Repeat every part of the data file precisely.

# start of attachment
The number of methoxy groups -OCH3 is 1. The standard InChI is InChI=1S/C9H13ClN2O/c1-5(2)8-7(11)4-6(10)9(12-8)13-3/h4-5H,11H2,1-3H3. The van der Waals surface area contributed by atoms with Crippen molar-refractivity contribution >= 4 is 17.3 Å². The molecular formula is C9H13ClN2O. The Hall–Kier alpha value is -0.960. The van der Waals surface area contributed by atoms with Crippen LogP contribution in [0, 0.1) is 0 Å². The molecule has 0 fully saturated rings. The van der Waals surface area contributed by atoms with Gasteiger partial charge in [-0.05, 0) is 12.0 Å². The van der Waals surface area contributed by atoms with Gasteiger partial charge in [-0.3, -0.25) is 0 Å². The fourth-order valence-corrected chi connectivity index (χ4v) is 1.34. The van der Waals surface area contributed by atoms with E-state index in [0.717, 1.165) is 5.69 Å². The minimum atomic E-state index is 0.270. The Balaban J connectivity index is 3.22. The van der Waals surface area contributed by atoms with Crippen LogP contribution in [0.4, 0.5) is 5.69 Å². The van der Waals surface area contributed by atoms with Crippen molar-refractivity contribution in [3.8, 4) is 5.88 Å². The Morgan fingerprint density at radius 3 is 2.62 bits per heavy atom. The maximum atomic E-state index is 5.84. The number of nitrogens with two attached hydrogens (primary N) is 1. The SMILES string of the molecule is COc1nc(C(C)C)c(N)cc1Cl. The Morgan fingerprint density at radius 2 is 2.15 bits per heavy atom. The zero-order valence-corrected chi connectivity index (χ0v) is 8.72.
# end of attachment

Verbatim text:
The number of methoxy groups -OCH3 is 1. The standard InChI is InChI=1S/C9H13ClN2O/c1-5(2)8-7(11)4-6(10)9(12-8)13-3/h4-5H,11H2,1-3H3. The van der Waals surface area contributed by atoms with Crippen molar-refractivity contribution >= 4 is 17.3 Å². The molecular formula is C9H13ClN2O. The Hall–Kier alpha value is -0.960. The van der Waals surface area contributed by atoms with Crippen LogP contribution in [0, 0.1) is 0 Å². The molecule has 0 fully saturated rings. The van der Waals surface area contributed by atoms with Gasteiger partial charge in [-0.05, 0) is 12.0 Å². The van der Waals surface area contributed by atoms with Gasteiger partial charge in [-0.3, -0.25) is 0 Å². The fourth-order valence-corrected chi connectivity index (χ4v) is 1.34. The van der Waals surface area contributed by atoms with E-state index in [0.717, 1.165) is 5.69 Å². The minimum atomic E-state index is 0.270. The Balaban J connectivity index is 3.22. The van der Waals surface area contributed by atoms with Crippen LogP contribution in [0.4, 0.5) is 5.69 Å². The van der Waals surface area contributed by atoms with Crippen molar-refractivity contribution in [3.8, 4) is 5.88 Å². The Morgan fingerprint density at radius 3 is 2.62 bits per heavy atom. The maximum atomic E-state index is 5.84. The number of nitrogens with two attached hydrogens (primary N) is 1. The SMILES string of the molecule is COc1nc(C(C)C)c(N)cc1Cl. The Morgan fingerprint density at radius 2 is 2.15 bits per heavy atom. The zero-order valence-corrected chi connectivity index (χ0v) is 8.72.